Nearly 50 years ago, Keys1,2 recognized
the enormously divergent rates of heart disease around the world, even after
adjusting for differences in age. Although coronary disease was and remains
the leading cause of death in the United States and many developed and developing
countries, it was almost nonexistent in the traditional cultures of Crete
and Japan.1 Rates of cancer at various sites
also differ enormously—up to 100-fold—in different populations.3 The rapid changes in rates of many of these diseases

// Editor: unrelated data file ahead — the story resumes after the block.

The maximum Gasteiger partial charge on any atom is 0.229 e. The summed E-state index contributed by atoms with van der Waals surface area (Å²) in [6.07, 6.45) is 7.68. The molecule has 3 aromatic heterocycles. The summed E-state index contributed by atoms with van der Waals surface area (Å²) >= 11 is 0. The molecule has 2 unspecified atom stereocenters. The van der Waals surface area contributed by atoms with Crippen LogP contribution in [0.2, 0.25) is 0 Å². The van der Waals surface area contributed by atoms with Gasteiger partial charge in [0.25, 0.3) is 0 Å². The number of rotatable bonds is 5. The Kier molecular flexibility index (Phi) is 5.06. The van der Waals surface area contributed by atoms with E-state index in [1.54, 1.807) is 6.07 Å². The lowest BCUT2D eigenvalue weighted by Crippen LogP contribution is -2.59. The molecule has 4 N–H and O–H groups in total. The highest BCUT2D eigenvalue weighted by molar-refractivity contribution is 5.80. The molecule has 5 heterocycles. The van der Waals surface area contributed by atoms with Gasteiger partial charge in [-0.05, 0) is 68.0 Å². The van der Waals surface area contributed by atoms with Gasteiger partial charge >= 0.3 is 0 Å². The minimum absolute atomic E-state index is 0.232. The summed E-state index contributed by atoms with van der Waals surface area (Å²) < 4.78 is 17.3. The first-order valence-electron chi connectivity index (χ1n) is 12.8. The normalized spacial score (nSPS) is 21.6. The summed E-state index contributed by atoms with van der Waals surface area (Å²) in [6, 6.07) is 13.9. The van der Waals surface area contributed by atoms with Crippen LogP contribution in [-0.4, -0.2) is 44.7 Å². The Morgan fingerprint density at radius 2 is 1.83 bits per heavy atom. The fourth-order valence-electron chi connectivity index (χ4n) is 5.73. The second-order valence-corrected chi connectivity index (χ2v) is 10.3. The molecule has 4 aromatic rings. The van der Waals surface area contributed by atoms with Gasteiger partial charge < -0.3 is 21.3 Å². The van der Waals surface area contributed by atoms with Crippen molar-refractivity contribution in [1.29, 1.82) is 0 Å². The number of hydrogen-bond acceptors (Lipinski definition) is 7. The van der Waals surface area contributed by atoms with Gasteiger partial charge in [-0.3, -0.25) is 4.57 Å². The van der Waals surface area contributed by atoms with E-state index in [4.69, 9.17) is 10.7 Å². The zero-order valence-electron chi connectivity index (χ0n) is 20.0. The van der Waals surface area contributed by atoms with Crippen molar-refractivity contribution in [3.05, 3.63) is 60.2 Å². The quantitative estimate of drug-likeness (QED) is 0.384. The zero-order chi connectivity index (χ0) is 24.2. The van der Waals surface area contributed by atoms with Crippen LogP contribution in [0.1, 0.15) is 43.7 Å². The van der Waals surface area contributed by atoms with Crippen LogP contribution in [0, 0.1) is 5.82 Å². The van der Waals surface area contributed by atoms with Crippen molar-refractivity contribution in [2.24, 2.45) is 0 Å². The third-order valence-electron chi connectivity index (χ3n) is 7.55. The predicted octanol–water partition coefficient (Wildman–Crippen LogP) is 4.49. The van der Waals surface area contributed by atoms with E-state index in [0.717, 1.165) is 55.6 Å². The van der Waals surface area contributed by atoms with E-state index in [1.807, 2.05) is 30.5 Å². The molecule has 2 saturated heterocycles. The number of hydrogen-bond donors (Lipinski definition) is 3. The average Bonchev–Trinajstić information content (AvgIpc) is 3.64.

over time and studies that show increases in chronic disease rates among migrants
from traditional to Westernized cultures demonstrate that relatively swift
changes in disease rates cannot be attributed solely to genetic differences
between populations.4 Instead, they are likely
due to differences in lifestyle, with dietary factors and physical activity
the leading candidates.
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